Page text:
The NEX is dead. That's right, the new Sony Alpha A7 compact system camera represents Sony's decision to push the Alpha brand forward. And it does so in style.

The key feature of the A7 is that it has a full-frame sensor yet compact body, the likes of which we've never seen before. It's the first full-frame compact system camera, something that's been talked about for a long while. And the fact it's smaller than the Olympus E-M1 Micro Four Thirds camera is quite staggering. Just think about that for a moment.

READ: Hands-on: Olympus OM-D E-M1 review

Better still is that its price point which, while by no means cheap, is genuinely affordable. At £1,300 it's the most budget full-frame offering on the market.

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A new sensor size means new lenses are a necessity to provide ample coverage of that large sensor. Sony's been clever here, by maintaining the E-mount fit, but introducing a new "FE" group to offer full-frame coverage. There's a standard 24-70mm kit lens, alongside new Zeiss glass to cater for the pros. Or, if you've got Alpha glass, then that's compatible via the new LA-EA4 adaptor.

We've been handling the Alpha A7 at a Sony launch event and it feels great in the hand. Almost like a lightweight RX1 compact camera with interchangeable lenses and a built-in 2.4m-dot electronic OLED viewfinder.

READ: Sony Cyber-shot RX1 review

Despite the small size everything fits to the hand well. There's a dual thumbwheel system as most DSLR systems offer, although each sits rather squarely against the body. That's a style thing if anything - everything's very angular. Indeed, and to reiterate our mention of the Olympus E-M1, there are some visual similarities here to some extent.

As well as a mode dial to access all the manual and auto shooting modes there's also a dedicated exposure compensation dial. It doesn't lock, so you might find it knocks a little too easily from time to time - something to keep an eye on. 

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The Alpha A7 introduces a new hybrid autofocus system with 117 phase-detection areas, divided into 25 selectable points. It's really very swift in operation too, a million miles beyond a compact camera.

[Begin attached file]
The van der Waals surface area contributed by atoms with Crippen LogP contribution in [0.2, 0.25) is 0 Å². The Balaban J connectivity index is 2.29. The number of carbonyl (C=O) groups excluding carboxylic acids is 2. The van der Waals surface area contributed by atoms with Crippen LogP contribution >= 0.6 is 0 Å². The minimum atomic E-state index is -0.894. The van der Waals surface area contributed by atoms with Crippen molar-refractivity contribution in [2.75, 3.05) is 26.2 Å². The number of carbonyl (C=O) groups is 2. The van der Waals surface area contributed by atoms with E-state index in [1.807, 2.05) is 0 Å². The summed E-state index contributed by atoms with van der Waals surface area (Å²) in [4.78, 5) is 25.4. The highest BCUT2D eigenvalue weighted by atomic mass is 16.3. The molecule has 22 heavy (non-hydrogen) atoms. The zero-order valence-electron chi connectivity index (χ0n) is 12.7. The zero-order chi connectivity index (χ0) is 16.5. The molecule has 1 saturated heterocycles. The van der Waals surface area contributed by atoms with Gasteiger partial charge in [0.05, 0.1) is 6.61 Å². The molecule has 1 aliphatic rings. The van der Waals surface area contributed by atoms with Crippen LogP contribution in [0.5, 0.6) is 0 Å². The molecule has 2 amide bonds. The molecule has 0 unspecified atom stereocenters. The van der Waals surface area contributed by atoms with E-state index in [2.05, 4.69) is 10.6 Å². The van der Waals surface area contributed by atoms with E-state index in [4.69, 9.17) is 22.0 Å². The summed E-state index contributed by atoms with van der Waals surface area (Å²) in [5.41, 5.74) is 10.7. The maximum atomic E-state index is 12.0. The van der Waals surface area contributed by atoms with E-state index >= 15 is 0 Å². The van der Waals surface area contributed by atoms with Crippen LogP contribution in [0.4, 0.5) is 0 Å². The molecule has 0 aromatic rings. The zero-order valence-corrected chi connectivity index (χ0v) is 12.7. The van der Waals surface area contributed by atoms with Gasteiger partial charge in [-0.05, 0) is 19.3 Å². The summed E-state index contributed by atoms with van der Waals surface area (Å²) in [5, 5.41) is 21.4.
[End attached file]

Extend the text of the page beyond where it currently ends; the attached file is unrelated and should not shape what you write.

Shooting in and around City Hall in London and nothing posed a problem to zip into focus. Whether single or continuous autofocus, multiple area of manual single point, the choice is yours. And if manual control is your forte then that's no problem too - best handled by the Zeiss FE lenses, but of course.

Whether using the rear LCD screen or the built-in electronic OLED viewfinder the autofocus system remains the same on both counts. The viewfinder has a short delay before it activates, which is typical of eye-level activation of any electronic finder that we've seen, but the preview image seemed smooth in motion, bright and clear.

If the rear LCD is more your thing then it's tilt-angle ability will come in handy for waist-level shots, as it can be positioned horizontally by pulling it out some 90-degrees - ideal when resting the camera on a surface to snap a frame. It's not possible to tilt the screen so steeply in the other direction for over-head shots, however, but the 45-degree downward angle will still come in handy.

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Image quality we've only had a brief look at by zooming in on the rear screen. And things are looking very fine indeed from this 24-megapixel offering. Depth of field is shallow, as it typical with a full-frame sensor, while detail looks to be top quality.

Video mode is also offered at 1080p60 in the AVCHD holder format and the model includes both headphone and microphone 3.5mm jacks for live monitoring and recording. Add full, live manual control and that silky smooth continuous - and fast - autofocus and this looks as though it could be a videographer's dream too.

For now the A7 is a pre-production so we can't conclude anything concrete about the resulting quality based on the short time we've had with the camera, but it looks like something to get excited about. We are.

The Sony Alpha A7 will be available from December, priced £1300 body only. That Christmas list just got a whole lot pricier.